Fatal lion attack has NC Zoo, other preserves checking safety measures
Posted January 1, 2019 4:42 p.m. EST
Updated January 1, 2019 6:09 p.m. EST
Burlington, N.C. — New Year's Day would normally be a busy day for tours at the Conservators Center animal preserve in Caswell County. But the center remains closed after the death of 22-year-old intern Alex Black in a lion attack Sunday.
Despite the incident, people who live near the preserve said Tuesday that they have always felt safe with it nearby – and they still do.
Deanna and Kevin Ouzts said they have known the owners of the center for some time. and have visited with their family.
"They are very safety-conscious and minded about what they do," Deanna Ouzts said. "I really think they have a good heart, everyone who works down there. They're compassionate people."
"You can't ask for better neighbors than they are," Kevin Ouzts said.
Conservators Center officials say Black was working with a staff member to clean an enclosure Sunday when a lion escaped its pen, killing her. The lion was later killed by Caswell County deputies.
The attack has prompted other places that care for wild animals, such as the North Carolina Zoo in Asheboro, to take a closer look at their own safety measures.
"We're a very safe zoo, but when things like this happen, it just reminds us that we're going to look again," said Jennifer Ireland, the zoo's mammal curator.
Zoo staffers always try to put two doors between themselves and any animals, Ireland said.
"If one door were to fail, there would still be another door that the animal would have to get to before they would get to the person," she said.
The state Division of Occupational Safety and Health is investigating the attack to determine if any workplace safety standards were violated.
An attorney representing the Conservators Center said the center is cooperating with all government investigations of Black's death, but he declined to elaborate.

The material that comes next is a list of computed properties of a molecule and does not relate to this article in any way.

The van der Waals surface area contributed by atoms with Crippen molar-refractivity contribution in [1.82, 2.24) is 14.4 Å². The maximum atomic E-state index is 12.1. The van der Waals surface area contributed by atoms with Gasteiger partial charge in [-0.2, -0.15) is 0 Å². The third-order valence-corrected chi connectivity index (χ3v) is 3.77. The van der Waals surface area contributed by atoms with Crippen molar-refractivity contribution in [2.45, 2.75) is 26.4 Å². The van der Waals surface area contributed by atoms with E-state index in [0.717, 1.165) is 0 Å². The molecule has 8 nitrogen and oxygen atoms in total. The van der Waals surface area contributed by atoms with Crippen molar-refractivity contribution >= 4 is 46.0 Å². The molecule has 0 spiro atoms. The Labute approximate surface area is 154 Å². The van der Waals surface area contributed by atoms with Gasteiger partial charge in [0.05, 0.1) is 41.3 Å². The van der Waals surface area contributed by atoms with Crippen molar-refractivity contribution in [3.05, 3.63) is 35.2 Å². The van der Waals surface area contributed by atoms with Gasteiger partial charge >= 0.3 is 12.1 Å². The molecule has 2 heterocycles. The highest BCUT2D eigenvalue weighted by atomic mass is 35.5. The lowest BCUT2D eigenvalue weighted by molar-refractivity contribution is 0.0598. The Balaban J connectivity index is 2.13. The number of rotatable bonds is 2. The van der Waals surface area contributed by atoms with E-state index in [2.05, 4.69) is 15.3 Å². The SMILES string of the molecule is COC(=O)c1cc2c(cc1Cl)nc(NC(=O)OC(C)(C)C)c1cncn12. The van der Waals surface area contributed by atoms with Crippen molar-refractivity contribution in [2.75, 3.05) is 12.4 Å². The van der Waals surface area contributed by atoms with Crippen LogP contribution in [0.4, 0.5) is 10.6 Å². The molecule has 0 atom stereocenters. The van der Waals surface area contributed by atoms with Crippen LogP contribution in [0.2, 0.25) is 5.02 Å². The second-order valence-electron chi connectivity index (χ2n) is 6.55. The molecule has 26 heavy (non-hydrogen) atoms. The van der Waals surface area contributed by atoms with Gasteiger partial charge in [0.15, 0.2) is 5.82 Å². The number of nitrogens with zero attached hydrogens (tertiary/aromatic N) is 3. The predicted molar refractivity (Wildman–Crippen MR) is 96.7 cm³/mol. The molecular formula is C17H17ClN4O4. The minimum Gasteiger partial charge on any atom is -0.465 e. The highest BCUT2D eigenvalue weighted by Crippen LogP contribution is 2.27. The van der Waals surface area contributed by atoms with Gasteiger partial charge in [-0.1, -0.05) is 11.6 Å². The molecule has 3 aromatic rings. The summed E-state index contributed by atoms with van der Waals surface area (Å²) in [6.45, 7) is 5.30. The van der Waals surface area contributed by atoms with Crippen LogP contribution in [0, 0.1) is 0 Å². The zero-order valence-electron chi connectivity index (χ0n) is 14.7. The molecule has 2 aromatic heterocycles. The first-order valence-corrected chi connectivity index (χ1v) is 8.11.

A federal inspection of the Conservators Center in April found no violations at the facility.
Black's family said she died doing what she loved. The Indiana University graduate had been at the Conservators Center only two weeks but had held previous internships in animal care.
Before moving to North Carolina, the Indiana native had wrapped up an internship at Wolf Park Battleground in her home state.
"[She] just was a very amazing, beautiful person. We feel like we lost a very special person, and it's tragic," park director Dana Dreznek said.
The Conservators Center was founded in 1999 in Mebane before moving to its 45-acre, wooded lot in Caswell County, near the Alamance County line, its website says.
The center houses more than 90 animals from about 20 species, including lions and tigers, many of which were taken from "unacceptable living conditions." The center has an estimated 16,000 visitors each year.
Animal welfare say the incident shows the need for North Carolina regulators to crack down on unaccredited businesses that have dangerous animals.
According to the Humane Society, the attack was the 10th instance in North Carolina of an animal escape or attack at a privately run facility since 1997.
"Humans and captive animals will keep losing their lives as long as unaccredited roadside zoos like the so-called 'Conservators Center' keep imprisoning dangerous animals for entertainment," People for the Ethical Treatment of Animals said in a statement. "PETA is urging the public to stay away from such facilities and calling on North Carolina lawmakers to safeguard human lives by making it illegal for any non-accredited facility to possess wild and exotic animals."